After the Lockout by Darren McCann

after the lockoutHeart and soul…

😀 😀 😀 😀 😀

This very fine novel is so well written and accomplished that it’s hard to believe that it is the author’s first.

Victor Lennon, hero of the failed Easter Uprising of 1916, returns to his home town in Armagh to look after his drunken father at the behest of Stanislaus, the local priest. Through the microcosm of this small town, we are shown the various tensions existing in Irish society at this period – the iron rule of the Catholic church, those who desire independence from the English, those who are fighting alongside those same English in WW1, those who, like Victor, are inspired by the Bolshevik revolution in Russia to bring about a socialist republic.

Darran McCann
Darran McCann

But although there is much about religion and politics in this book, the author manages to keep it on a very human level. We see the growing strength of Victor’s relationship with his father, the tension between his love for Maggie and his dedication to his cause. We come to understand his antipathy to the Church in general and to Stanislaus in particular. On the other hand, we are also shown Stanislaus’ genuine concern for the moral welfare of his flock, his fears of what revolution may mean for the Church and his courage in standing up for his beliefs.

The author does not openly favour one side over the other – what we see are two fundamentally good but fallible men driven by circumstances to battle for the hearts and souls of the people. The use of language is excellent, in some parts almost poetic. There are a few occasions when the author falls into an anachronism, but not often or badly enough to spoil the flow of the story. I found the book uplifting in parts and deeply moving in others. A first-rate debut novel which I hope will be followed by many more. Highly recommended.

NB This book was provided for review by Amazon Vine UK.

Amazon UK Link
Amazon US Link

27 thoughts on “After the Lockout by Darren McCann

  1. One of the best ways to show the tensions of an era is to take them to the human level and let us see how they play out. This one sounds as though it has a terrific atmosphere as well as solid characterisation. Thanks for the excellent review as ever.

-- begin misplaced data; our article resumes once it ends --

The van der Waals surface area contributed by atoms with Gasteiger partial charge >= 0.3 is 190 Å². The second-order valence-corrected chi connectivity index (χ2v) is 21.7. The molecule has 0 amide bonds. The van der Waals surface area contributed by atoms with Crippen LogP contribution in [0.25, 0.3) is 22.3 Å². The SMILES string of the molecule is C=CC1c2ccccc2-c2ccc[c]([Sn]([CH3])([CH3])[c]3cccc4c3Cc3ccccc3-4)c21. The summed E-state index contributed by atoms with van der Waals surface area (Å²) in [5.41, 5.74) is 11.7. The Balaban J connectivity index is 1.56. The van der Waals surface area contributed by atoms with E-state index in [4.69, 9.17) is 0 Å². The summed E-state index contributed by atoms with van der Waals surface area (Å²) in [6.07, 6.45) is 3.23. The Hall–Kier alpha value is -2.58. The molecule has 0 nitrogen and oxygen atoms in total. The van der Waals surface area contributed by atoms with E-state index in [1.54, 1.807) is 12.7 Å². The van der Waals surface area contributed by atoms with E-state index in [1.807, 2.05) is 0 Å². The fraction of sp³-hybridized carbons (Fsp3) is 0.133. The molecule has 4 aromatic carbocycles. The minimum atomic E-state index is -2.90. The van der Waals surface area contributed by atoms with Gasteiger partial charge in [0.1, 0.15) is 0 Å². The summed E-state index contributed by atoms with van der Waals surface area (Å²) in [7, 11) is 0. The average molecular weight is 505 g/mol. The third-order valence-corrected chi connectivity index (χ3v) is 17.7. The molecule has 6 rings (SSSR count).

2. When I read this revue I had a strange sense of deja vu, although I knew I had not read the book. Then I realised I had read your revue on Kindle. Del Potro/Djokovic, then Murray/Janowicz have scrambled my brain!

    • I know, my reviews are like rats – wherever you are, you’re never more than 6 feet away from one! Completely shattered – what a brilliant day’s play, especially the first match. And an all Scottish final! Andy Murray v. Jock O’Vitch!!

      (Though I expect Andy will be British for the next couple of days…)

  3. I have this awaiting as part of my Amazon Vine Optionals pile – following a recc at that time by you8 – yes its part of the wobbly pile and will be got to (so like BigSister – hello BigSister!) I had a deja vu.

    But in reply to that Professor – no Professor VJ, not clueless or befuddled I’m very afraid it might be wee beasties in the thatch, forcing him to scratch. Visiting any well-prepared mother should help, there are plenty of natural remedies, sweet and foul smelling to suffocate those head beasties and dislodge their eggeries!

    PS Tennis O Fan, you are QUITE wrong about us Brits claiming Andy as a Brit – instead, we are all furiously searching out our family trees trying to find the wherewithal to wear the tartan and claim ourselves as Scottish!

    Anyway, your review and Margot’s comment does mean I need to move this nearer to the top of the wobbly pile.

    I think its time to get a stack of hankies at the ready for Sunday. There WILL be tears, of both joy and sorrow, because I hope and trust it will be an excellent, hard fought final by two superb athletes and sportsmen, so that whoever wins it will be one of those where both deserved to win. Anyway, as I have now reinvented myself as McLady McFancifull I hope my allegiance is clear. I wear the McFancifull haggis proudly

    • Ach, you’ll be back to being English if Djokovic wins! Whatever, I hope it’s a better match than the ladies is turning out to be so far. (end of first set at the moment).

      I hope you realise it’s nearly two years since you put this book on the TBR pile? You’re as bad as me. I weeded out my wishlist the other night and couldn’t for the life of me remember why some of the books had ever been added in the first place – must have been recommendations that made me briefly enthusiastic. So now down to 68 to read, and another 80 on the wishlist… frightening! just as well the tennis’ll be over soon…

  4. I taught Irish Drama for many years and so am always interested in new literature that is set in an era that I know well through the works of O’Casey. Thanks for introducing me to this. I shall look out for it and add it to the list of books I am desperately trying to get round to reading.

    • It’s a while since I read this one, but I still remember parts of it quite vividly. Always a sign of a good book for me – I completely forget most books within a couple of weeks of reading them. It’s quite a short, quick read – I hope you enjoy it. 🙂

  5. You sold another book, and across the pond no less. Can’t wait to read this one when I get the chance.

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